Debbie Gibson Interview
When she was only 16
years old, Debbie Gibson was signed to Atlantic Records. Her first album "Out
Of The Blue" went triple platinum, with four singles - "Only In
My Dreams," "Shake Your Love," "Out of the Blue," and "Foolish
Beat" - going Top 5. "Foolish Beat" went all the way to number
one, making Debbie, at 17, the youngest artist in history to write, produce,
and perform a number one single.
"Electric Youth," Debbie's second album, went all the way to number
one on the charts, producing two gold singles - "Electric Youth" and "Lost
In Your Eyes."
Debbie Gibson's third album "Anything Is Possible" (Atlantic Records)
is out, and Debbie has taken to the road in support of that album. Debbie
will perform, (as part of her "One Step Ahead" World Tour) here
in Syracuse, at the Landmark Theatre on Saturday, August 10.
We spoke with Debbie Gibson about her musical career to date.
Q. Debbie, tell me a little about this tour you're on. Where will it
take you? How long does it last?
A. O.K. Well, we've just gotten back from doing six weeks overseas. I
was in Japan and Southeast Asia. This part of the tour will be six weeks
in the U.S.
Q. I would think it's a rather strange time to be out on the road. Ticket
sales are off, for everybody, including the headliners.
A. Yeah, it's a weird time for the economy, and touring.
Q. Your tour is going fine then?
A. It's going fine. So far, everything’s been sold out, at this
point. I just got a call to add another show in Atlantic City. So, it's
going pretty good for me. But, I'm playing smaller venues, than a lot
of people. I think a lot of people are trying to go into arenas right
now and it's not working out, because like you said, it's a real strange
time for touring. I want to be out on the road, so I'm just gonna do,
whatever I can do.
Q. Are you the only one in the family in show biz?
A. Well, in the one stage part. My two older sisters are working with
my mom in the management company, and the music publishing co. My youngest
sister Denise wants to be a fashion designer. Actually, she just came
out today. She's gonna start helping with wardrobe on the tour. So,
they're more into the behind-the-scenes stuff. That's just what they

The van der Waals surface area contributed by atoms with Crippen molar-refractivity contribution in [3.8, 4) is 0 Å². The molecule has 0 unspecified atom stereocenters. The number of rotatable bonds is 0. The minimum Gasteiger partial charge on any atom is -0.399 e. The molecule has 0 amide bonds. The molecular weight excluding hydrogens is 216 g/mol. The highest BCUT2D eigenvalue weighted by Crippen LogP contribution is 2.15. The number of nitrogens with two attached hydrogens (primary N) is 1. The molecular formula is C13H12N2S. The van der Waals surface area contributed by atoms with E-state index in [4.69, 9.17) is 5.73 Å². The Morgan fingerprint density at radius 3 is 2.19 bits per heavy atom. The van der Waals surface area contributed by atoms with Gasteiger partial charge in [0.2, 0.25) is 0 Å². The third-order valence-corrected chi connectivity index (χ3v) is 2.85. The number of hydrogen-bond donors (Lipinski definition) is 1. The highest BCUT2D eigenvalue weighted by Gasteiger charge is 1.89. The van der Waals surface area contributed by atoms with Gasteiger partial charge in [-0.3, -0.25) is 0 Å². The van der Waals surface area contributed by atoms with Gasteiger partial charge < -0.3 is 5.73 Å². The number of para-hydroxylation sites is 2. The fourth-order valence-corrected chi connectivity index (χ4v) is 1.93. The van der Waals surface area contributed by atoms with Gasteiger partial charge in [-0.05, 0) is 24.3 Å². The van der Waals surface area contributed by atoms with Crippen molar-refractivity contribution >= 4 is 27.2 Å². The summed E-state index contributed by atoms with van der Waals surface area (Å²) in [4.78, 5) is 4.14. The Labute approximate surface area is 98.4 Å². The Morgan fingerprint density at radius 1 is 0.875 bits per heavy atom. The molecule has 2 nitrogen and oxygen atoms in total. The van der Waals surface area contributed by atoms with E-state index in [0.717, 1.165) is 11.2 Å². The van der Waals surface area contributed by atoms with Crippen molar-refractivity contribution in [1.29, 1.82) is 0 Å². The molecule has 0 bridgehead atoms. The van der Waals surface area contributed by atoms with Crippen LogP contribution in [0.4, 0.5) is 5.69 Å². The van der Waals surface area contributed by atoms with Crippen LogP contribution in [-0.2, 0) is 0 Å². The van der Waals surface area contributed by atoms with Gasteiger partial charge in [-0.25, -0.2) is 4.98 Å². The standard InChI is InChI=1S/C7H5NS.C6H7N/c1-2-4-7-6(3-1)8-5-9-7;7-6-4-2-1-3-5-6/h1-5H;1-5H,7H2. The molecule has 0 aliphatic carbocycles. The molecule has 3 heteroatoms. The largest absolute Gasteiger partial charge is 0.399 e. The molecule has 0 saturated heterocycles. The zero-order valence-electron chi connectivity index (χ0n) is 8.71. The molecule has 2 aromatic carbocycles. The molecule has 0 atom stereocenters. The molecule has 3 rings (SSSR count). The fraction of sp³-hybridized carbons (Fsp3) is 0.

chose to do.
Q. When you get right down to it, your success or failure, rests squarely
on your shoulders. Would you ever like to be part of a group?
A. No. I don't think I ever could be part of a group. I could be, in
terms of theatre, and film, but when it comes to my music I need to be
able to do it the way I want to do it. It's definitely a bigger responsibility
being a solo artist, because I always look at groups and say wow, they
divide up the interviews, and stuff like that, and my thing is my thing.
The only way I would ever have been part of a group is with my sisters.
We used to sing together. Sometimes I kid around with my mom and say,
we could've been like Wilson-Phillips, but they just didn't want to do
that. But, I never felt enough of a strong musical bond with anyone to
even have considered starting a group.
Q. You were still in high school, when you had a number one record in
the charts. Your teachers must've been looking at you a little funny,
because you're in their classroom.
A. Yeah, some of them went out of their way to make life difficult for
Q. How did they do that?
A. How they did that was, I never wanted to get a tutor. I always wanted
to stay in regular school. I was very used to juggling school work
and a career, 'cause I'd been doing it forever. I would go to them
early, and say can I have the work for the next week. And they'd say,
O.K. but there's a test on Friday, on this, this and this. So, I would
take my work home, read the chapters, do it all. I would come in on
Friday and I'd take the test, and I would get, let's say a 90. But
then, they would say, it's great that you got a 90, but you have to
take another test on all the things you missed in classroom discussions
this week. I said, wait a minute, so you're telling me I have to do
more, work than everybody else?
Q. The more success you have, of course, more is expected of you.
Q. Is it hard to live up to that? Every record has to be as big, if
not bigger than the next one.
A. Well, I don't think of it that way. I don't put that kind of pressure
on myself. For me, every record has to be a personal growth. If I start
writing songs, and I feel I'm taking steps backwards, instead of forward,
then I'd feel really depressed. Everytime I write, I feel my writing
gets stronger,'" so it's really more of a personal thing , for me.
And, it's the same thing with live shows. My whole goal when I'm on tour,
is to make every show better than the last.
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